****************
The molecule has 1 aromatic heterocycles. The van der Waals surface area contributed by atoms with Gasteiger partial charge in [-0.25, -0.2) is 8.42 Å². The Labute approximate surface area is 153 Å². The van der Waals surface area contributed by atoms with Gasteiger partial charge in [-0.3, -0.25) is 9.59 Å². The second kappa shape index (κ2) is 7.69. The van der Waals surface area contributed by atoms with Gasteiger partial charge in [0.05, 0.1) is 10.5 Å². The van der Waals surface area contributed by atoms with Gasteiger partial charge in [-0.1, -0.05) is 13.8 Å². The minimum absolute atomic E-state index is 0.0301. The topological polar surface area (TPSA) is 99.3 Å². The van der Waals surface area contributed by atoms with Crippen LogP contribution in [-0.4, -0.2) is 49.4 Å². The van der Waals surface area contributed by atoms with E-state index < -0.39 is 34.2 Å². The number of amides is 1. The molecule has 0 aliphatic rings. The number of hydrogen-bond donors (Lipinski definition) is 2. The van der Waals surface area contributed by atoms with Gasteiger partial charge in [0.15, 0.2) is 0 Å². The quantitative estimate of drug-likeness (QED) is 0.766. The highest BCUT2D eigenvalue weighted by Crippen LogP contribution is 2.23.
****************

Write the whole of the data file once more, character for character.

The molecule has 1 aromatic heterocycles. The van der Waals surface area contributed by atoms with Gasteiger partial charge in [-0.25, -0.2) is 8.42 Å². The Labute approximate surface area is 153 Å². The van der Waals surface area contributed by atoms with Gasteiger partial charge in [-0.3, -0.25) is 9.59 Å². The second kappa shape index (κ2) is 7.69. The van der Waals surface area contributed by atoms with Gasteiger partial charge in [0.05, 0.1) is 10.5 Å². The van der Waals surface area contributed by atoms with Gasteiger partial charge in [-0.1, -0.05) is 13.8 Å². The minimum absolute atomic E-state index is 0.0301. The topological polar surface area (TPSA) is 99.3 Å². The van der Waals surface area contributed by atoms with Crippen LogP contribution in [-0.4, -0.2) is 49.4 Å². The van der Waals surface area contributed by atoms with E-state index < -0.39 is 34.2 Å². The number of amides is 1. The molecule has 0 aliphatic rings. The number of hydrogen-bond donors (Lipinski definition) is 2. The van der Waals surface area contributed by atoms with Gasteiger partial charge in [0.15, 0.2) is 0 Å². The quantitative estimate of drug-likeness (QED) is 0.766. The highest BCUT2D eigenvalue weighted by Crippen LogP contribution is 2.23.